Local pharma dives into ethical drugs

Facing much tougher competition ahead, Vietnamese big pharmaceutical firms are seeking new solutions in order to delve deeper into the ethical drugs channel to shore up growth. However, creating and implementing such solutions will not be smooth sailing.

local pharma dives into ethical drugs hinh 0
Domestic pharmaceutical companies are adapting to new technologies and expanding their networks to become more competitive, Photo: Le Toan

Last week, Swiss-based Novartis ­announced that it had received a certificate of eligibility for the pharmacy business from the Ministry of Health (MoH) to directly import drugs to Vietnam, becoming the second such group after Sanofi.

With this development, Novartis is now able to ­become more involved in the country’s health programmes, aiming to increase access to medicines, especially to ­people in rural and remote areas.

The involvement of more multinational corporations (MNCs) – with GlaxoSmithKline and others said to be in the queue – is putting mounting pressure on local manufacturers, including drug giants such as Hau Giang Pharmaceutical JSC (DHG), Domesco Medical Import Export JSC, Imexpharm Pharmaceutical JSC (IMP), and Traphaco JSC, thus forcing them to take action in preparation for the ups and downs ahead.

Bold solutions

Traphaco, the country’s second-largest publicly-traded drugmaker, is looking at developing the ethical drugs (ETC) channel, seeking partners and the production of franchised products, expanding its distribution network, diversifying products, and boosting sci-tech application in production.

“In preparation for mounting competition, we are completing procedures for a technology transfer project with South Korean partner Daewoong for its strategic products at a new factory located in the northern province of Hung Yen,” said Vu Thi Thuan, chairwoman of Traphaco.

“We now also have Mirae Asset as an indirect investor which helps us with opportunities to work with capable partners in technology transfer to shorten the research and development as well as the manufacturing of new high-quality products, thus enabling us to meet the requirements to join the ETC channel,” Thuan added.

Furthermore, Traphaco aims to work with foreign partners in the distribution of pharmaceuticals to hospitals, pharmacies, and retailers as local wholesalers to gain benefits from its strong ­distribution networks. At present, State Capital ­Investment Corporation, Magbi Fund Ltd., and Super Delta Pte., Ltd., are Traphaco’s biggest shareholders with stakes of 35.67, 24.99, and 15.12 per cent, ­respectively.

Similarly, IMP – the fourth-biggest drugmaker – is working to upgrade its plants to EU-GMP standards, thus allowing it to further venture into the ETC segment. IMP now has three plants, including one recently put into operation, and is now developing a further facility, with its opening scheduled for next year. IMP’s new factories focus on manufacturing western medicines meeting EU-GMP standards.

“With our new facilities, we aim to attain increased revenue from the ETC channel to make up 40 per cent of our total revenue in the future. We also aim to get 50 per cent from over-the-counter (OTC), non-prescription drugs, and the additional 10 per cent from exports,” said an IMP representative.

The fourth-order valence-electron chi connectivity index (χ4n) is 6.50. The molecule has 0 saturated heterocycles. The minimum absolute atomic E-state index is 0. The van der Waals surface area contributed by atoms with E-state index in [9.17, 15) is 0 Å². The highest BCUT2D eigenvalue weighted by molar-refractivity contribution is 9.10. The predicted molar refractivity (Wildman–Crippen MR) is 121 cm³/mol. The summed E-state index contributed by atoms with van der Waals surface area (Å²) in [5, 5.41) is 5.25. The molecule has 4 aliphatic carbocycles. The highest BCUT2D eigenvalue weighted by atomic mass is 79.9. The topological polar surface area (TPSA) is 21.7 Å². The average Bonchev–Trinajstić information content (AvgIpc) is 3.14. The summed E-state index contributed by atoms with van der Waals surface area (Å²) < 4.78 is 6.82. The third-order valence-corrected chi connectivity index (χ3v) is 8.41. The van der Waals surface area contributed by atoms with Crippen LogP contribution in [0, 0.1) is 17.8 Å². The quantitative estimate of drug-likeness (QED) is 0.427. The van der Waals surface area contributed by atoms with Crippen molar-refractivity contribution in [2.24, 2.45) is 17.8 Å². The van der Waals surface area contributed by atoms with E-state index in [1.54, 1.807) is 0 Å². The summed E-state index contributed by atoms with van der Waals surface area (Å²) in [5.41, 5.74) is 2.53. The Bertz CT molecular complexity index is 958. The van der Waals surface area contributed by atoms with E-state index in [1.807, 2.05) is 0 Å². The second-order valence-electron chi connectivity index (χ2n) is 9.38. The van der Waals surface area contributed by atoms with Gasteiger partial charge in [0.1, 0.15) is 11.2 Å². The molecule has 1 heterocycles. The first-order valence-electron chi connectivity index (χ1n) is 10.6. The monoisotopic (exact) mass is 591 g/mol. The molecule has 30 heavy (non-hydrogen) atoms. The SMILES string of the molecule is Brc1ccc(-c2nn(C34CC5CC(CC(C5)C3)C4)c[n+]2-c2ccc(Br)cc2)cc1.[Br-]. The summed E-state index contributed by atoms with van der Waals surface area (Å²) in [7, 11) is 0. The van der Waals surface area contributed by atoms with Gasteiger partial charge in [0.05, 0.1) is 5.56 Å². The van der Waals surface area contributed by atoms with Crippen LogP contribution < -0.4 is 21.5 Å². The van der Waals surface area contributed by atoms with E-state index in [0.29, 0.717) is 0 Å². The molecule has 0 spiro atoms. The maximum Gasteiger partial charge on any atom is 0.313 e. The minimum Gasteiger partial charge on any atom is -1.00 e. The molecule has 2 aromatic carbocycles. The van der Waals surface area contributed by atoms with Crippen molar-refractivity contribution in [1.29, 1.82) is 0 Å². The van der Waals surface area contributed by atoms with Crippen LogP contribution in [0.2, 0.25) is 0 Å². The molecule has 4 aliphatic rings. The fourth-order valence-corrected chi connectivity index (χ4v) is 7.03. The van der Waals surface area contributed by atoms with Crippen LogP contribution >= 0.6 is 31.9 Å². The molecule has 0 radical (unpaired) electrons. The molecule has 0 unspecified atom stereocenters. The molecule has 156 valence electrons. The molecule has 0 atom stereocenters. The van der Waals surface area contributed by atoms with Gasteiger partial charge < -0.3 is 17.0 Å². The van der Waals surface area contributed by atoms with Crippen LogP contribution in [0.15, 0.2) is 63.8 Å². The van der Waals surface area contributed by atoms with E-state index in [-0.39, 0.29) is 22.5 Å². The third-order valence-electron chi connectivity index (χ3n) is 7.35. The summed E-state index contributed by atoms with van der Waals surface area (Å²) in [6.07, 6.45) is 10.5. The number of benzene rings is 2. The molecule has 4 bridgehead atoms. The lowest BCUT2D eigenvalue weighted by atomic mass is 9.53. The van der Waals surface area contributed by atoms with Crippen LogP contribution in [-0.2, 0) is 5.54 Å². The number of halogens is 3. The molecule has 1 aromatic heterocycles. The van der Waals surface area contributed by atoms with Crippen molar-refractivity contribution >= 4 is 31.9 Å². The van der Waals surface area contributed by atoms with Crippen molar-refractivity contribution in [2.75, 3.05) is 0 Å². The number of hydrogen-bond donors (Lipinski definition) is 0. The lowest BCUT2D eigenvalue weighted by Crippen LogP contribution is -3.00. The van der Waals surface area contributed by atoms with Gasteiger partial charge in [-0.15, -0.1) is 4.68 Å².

Meanwhile, DHG is also targeting the ETC segment and exports in its long-term development. In April, the firm announced two assembly lines meeting PIC/S-GMP and JAPAN-GMP standards, which are expected to help the group leapfrog its way into the ETC arena and in exports.

Boasting a wide network of 28,000 distribution agents at home, DHG is also expanding its export network to 14 global markets, including Singapore, Cambodia, Laos, Myanmar, Nigeria, and Indonesia.

Furthermore, DHG will boost technology transfer and co-operation with Japan’s Taisho in upgrading its beta-lactam factory to increase access to the ETC channel and exports to Russia and Moldova.

Bumps in the road ahead

In the domestic pharma market, the main distribution channel is ethical drugs, accounting for around 70 per cent, while the remainder of the market revolves around OTC and non-prescription drugs.

Overseas players hold the majority of the ETC ­channel due to ownership of brand-name drugs, which ­operate in a monopolistic manner and sell at high prices. Even for generic drugs, foreign pharma companies have more advantages than their local rivals, as their products are held in higher esteem than locally-made equivalents.

Industry insiders have said that when MNCs transfer technology of brand-name drug products to WHO-GMP factories in Vietnam, they eye tenders of Group 1 of brand-name drugs. Currently, MNCs are waiting for possible changes in drug rules that the MoH is working before unveiling its next move.

According to the latest draft, changes are proposed to be made towards the creation of several strict ­conditions for branded pharmaceutical production, possibly ensuring a tougher path for groups to attend drug tenders of high-priced brand-name drugs.

“This is an important issue affecting our company’s business strategy,” said an MNC representative. “There have been several meetings to ­discuss the possibilities of upgrading from WHO-GMP to EU-GMP. However, upgrading a factory in this way can take three to five years, excluding the time of inspection and licensing by authorised EU agencies.

With a stronger presence of MNCs with increasing ­volume of imports from Sanofi, Novartis, and others, as well as big plans to increase ETC stakes among local pharma counterparts, competition in this channel is expected to stiffen.

VIR